The Mills Act is a state-sponsored economic incentive program offering a reduction in property taxes for owners of "qualified historical properties" who pledge to preserve, restore, rehabilitate, and maintain the historical and architectural character of their properties. The Mills Act furthers the County's General Plan goals of restoring and enhancing historic resources. The resulting effects are the promotion of heritage tourism, visual enrichment of our experience of urban and rural landscapes, and a fostering of pride in ownership.
What is a Qualified Historical Property?
A "qualified historical property" is privately owned, not exempt from property taxation, and listed on any official federal, state, county or city register. A property includes the qualified historical improvement and may also include any land on which it is situated.
How Do I Participate in the Mills Act?
If the property is already a "qualified historical property"
- The applicant submits a Mills Act application to the Planning Office.
- The application, including a plan for preservation, will be evaluated by the Historical Heritage Commission (Commission) at a regular monthly public meeting. The Commission makes findings whether the property is a "qualified historical property" and whether the
- If the Commission recommends approval to the Board of Supervisors (Board), a preservation contract will be prepared by the Office of the County Counsel which incorporates the standards and/or conditions stipulated by the Commission and agreed upon by the property owner.
- The recommendation of the Commission and the preservation contract will be presented to the Board for approval or denial. (Note: Entering into a Mills Act contract is discretionary by the Board.)
- If the Board confirms the findings of the Commission, the preservation contract will be approved and formally executed between the property owner and the County of Santa Clara.
- The Assessor's office will then make the appropriate changes to the assessment roll.
If the property is not already a "qualified historical property"?
- It must meet the eligibility criteria for listing on any official federal, state, county or city register.
- The owner must complete the historic designation process prior to submitting a Mills Act application.
What are the General Terms of a Preservation Contract?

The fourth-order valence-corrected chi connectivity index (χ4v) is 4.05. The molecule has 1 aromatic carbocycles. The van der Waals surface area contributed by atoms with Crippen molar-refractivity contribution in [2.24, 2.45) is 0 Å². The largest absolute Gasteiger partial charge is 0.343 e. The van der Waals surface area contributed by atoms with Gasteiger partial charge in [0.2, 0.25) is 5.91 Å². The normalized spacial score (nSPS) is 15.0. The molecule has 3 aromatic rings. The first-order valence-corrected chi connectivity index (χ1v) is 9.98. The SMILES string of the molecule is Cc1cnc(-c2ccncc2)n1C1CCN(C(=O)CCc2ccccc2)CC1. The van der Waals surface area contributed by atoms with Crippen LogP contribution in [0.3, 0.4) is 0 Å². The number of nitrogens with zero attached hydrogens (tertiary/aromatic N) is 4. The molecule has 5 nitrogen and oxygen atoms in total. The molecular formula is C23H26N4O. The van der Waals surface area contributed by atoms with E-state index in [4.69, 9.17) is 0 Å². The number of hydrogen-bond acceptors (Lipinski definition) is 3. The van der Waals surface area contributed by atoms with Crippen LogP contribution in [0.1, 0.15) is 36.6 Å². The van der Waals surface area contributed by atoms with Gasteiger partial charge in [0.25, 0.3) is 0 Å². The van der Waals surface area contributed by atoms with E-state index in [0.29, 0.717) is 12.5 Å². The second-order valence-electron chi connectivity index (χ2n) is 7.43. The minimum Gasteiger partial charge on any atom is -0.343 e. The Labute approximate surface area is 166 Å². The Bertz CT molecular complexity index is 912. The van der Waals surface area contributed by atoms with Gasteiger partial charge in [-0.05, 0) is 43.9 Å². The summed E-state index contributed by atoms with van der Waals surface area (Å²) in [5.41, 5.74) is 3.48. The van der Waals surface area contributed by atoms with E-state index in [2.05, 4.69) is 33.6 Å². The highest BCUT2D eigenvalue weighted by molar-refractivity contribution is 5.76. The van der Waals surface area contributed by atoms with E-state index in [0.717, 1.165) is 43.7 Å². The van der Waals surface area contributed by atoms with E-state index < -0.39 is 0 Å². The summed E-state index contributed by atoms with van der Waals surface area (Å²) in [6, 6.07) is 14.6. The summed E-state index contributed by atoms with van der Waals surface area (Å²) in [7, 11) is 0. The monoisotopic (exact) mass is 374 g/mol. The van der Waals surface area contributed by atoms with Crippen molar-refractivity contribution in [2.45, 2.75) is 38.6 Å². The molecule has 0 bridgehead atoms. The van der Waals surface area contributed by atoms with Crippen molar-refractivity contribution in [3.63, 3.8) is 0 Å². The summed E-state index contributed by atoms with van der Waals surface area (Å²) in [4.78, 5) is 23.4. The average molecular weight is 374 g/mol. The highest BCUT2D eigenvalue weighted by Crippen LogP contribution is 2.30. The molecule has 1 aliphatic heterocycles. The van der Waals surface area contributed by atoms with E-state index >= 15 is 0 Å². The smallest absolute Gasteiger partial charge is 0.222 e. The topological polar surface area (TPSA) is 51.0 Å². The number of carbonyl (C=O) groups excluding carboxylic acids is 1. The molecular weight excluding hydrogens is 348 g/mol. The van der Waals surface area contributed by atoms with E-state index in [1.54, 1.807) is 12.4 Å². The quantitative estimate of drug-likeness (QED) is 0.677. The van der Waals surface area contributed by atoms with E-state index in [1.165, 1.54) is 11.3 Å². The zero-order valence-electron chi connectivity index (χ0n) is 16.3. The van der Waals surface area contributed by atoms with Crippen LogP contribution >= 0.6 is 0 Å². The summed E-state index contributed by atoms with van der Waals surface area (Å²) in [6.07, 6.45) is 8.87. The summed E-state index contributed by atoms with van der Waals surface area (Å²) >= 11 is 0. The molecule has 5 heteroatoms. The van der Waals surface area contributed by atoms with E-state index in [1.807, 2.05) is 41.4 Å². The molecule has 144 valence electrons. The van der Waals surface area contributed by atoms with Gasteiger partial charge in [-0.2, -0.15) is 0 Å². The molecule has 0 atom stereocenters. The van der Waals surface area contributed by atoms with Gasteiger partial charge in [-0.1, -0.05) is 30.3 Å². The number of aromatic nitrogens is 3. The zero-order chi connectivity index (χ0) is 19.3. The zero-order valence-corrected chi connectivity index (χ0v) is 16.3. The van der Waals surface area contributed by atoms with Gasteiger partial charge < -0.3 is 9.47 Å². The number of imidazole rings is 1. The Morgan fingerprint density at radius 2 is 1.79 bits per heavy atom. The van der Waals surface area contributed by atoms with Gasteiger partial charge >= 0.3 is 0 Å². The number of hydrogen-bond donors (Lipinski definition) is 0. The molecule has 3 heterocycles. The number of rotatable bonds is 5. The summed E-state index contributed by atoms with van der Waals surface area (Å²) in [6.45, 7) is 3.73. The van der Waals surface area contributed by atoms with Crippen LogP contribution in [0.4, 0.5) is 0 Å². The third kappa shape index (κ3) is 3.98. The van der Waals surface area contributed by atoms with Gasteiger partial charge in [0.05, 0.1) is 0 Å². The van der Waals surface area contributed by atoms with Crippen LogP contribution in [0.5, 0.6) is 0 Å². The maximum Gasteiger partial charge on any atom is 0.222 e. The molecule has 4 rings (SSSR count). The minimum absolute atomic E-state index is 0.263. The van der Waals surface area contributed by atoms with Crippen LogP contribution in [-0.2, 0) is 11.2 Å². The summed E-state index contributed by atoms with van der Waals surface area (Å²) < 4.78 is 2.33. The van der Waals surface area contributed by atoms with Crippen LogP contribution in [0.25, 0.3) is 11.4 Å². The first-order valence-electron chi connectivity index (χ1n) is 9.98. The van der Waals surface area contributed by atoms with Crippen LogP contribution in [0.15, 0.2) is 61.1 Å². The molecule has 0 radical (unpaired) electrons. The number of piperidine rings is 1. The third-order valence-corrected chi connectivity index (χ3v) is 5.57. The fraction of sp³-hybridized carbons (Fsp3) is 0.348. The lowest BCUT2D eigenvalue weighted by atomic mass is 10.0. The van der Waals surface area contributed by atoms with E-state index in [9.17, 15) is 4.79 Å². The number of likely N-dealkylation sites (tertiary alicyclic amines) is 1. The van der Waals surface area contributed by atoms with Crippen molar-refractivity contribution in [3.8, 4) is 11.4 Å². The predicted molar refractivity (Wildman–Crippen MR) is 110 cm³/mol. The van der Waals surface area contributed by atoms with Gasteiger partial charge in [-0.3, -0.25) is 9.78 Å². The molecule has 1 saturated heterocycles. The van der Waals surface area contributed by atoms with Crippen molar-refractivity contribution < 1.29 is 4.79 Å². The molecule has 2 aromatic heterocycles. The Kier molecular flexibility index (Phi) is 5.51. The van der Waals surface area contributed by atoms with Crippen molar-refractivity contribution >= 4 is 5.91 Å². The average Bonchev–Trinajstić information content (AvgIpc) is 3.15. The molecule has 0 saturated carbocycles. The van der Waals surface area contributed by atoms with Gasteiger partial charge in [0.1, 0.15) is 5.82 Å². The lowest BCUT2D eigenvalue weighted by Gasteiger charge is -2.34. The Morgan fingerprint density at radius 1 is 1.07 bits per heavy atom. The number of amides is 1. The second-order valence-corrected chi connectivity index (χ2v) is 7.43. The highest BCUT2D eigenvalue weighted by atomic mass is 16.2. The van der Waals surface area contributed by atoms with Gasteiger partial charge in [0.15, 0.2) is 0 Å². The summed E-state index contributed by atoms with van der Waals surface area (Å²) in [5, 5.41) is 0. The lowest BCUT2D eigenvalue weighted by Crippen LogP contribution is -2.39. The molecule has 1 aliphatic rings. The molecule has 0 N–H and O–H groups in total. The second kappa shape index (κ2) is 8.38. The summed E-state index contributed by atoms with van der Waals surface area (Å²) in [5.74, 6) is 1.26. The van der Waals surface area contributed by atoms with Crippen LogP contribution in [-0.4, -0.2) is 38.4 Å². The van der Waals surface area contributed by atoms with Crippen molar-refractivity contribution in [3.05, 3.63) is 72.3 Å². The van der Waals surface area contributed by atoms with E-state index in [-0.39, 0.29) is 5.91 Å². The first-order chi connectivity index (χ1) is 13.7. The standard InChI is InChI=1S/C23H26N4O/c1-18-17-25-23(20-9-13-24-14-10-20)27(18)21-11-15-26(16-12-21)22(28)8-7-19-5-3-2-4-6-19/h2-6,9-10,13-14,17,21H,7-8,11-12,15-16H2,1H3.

At a minimum the contract will include, but not be limited to, the following items:
- A 10 year term, automatically renewable each year unless the non-renewable procedures have been implemented.
- A plan for restoration, rehabilitation or preservation of the property to conform to the previously cited historic preservation standards and codes as required by the Mills Act.
- Requirement for periodic examination of the property by Commission staff to assure compliance with the contract.
- Requirement that the contract will be recorded by the Assessor and will bind all future successors in interest for the duration of the contract.
- Requirement that the owner or agent shall provide written notice of the contract to the State Office of Historic Preservation within 6 months of entering into the contract.
- Use restrictions the Board deems reasonable to carry out the purpose of the contract.
- Non-renewable/cancellation provisions as provided by the Mills Act. (Note: The Board may cancel a contract after the prescribed process is followed if it determines that the owner has breached any of the conditions of the contract, allowed the property to deteriorated to the point that it no longer meets the standards for a "qualified historical property" or determines the owner has failed to restore or rehabilitate the property in the manner specified in the contract.)
- Method of assessment as provided by the Mills Act.
How Will My Tax Rate be Adjusted?
Property under a Mills Act preservation contract will be valued by the capitalization of income method. The modified property tax rate will vary from property to property based on each individual appraisal. Property owners who have a pre-Proposition 13 tax rate (no change of ownership since March 1, 1975) will probably not see a tax reduction.